Delta Air Lines lost $1.2 billion in the first quarter, more than expected, but executives said Thursday that the airline could be profitable by late summer if the budding recovery in air travel continues.
CEO Ed Bastian said Thursday that ticket sales have been stronger in the last two weeks than at any time since the pandemic hit the U.S. last year. So far most of the people boarding planes are vacationers booking trips to mountains, beaches and resorts.
The increase in passengers, combined with lower costs for labor and fuel, helped Delta generate $4 million in cash per day in March after burning cash for the past year.
“It’s clear that our business is turning the corner and we’re moving into an active recovery phase,” Bastian said in an interview. “We see the business continuing to improve as consumer confidence grows.”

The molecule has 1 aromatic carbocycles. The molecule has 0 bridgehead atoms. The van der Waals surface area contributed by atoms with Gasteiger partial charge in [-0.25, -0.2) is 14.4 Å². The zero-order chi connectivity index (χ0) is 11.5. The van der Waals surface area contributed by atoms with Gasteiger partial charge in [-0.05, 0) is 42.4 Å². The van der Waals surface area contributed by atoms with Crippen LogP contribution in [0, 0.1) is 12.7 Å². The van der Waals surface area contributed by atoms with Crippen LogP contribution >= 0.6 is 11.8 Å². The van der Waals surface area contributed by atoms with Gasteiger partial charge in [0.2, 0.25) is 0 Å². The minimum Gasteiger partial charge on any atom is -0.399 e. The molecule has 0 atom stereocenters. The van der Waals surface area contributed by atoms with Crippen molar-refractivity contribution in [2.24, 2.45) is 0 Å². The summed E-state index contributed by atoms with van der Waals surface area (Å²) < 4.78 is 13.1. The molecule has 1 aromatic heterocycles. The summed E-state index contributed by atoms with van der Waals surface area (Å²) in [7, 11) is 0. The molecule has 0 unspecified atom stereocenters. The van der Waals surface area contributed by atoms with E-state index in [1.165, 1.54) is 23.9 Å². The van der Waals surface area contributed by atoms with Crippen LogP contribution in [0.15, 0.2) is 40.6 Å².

However, Delta forecast that second-quarter revenue will be down 50% to 55% compared with the same quarter in 2019, which analysts said fell short of expectations.
The company's shares, which have more than doubled since last May, fell 3%.
Several airlines have reported that bookings began to pick up in February and gained speed in March. Delta’s bookings doubled from January to March, although 10% to 15% are using credits from previously canceled flights. U.S. leisure sales have recovered to 85% of pre-pandemic levels, Delta said.
Airlines are adding flights for the summer vacation season in the expectation that passengers will show up. American Airlines said Wednesday that it expects to run about 90% of its U.S. pre-pandemic schedule this summer.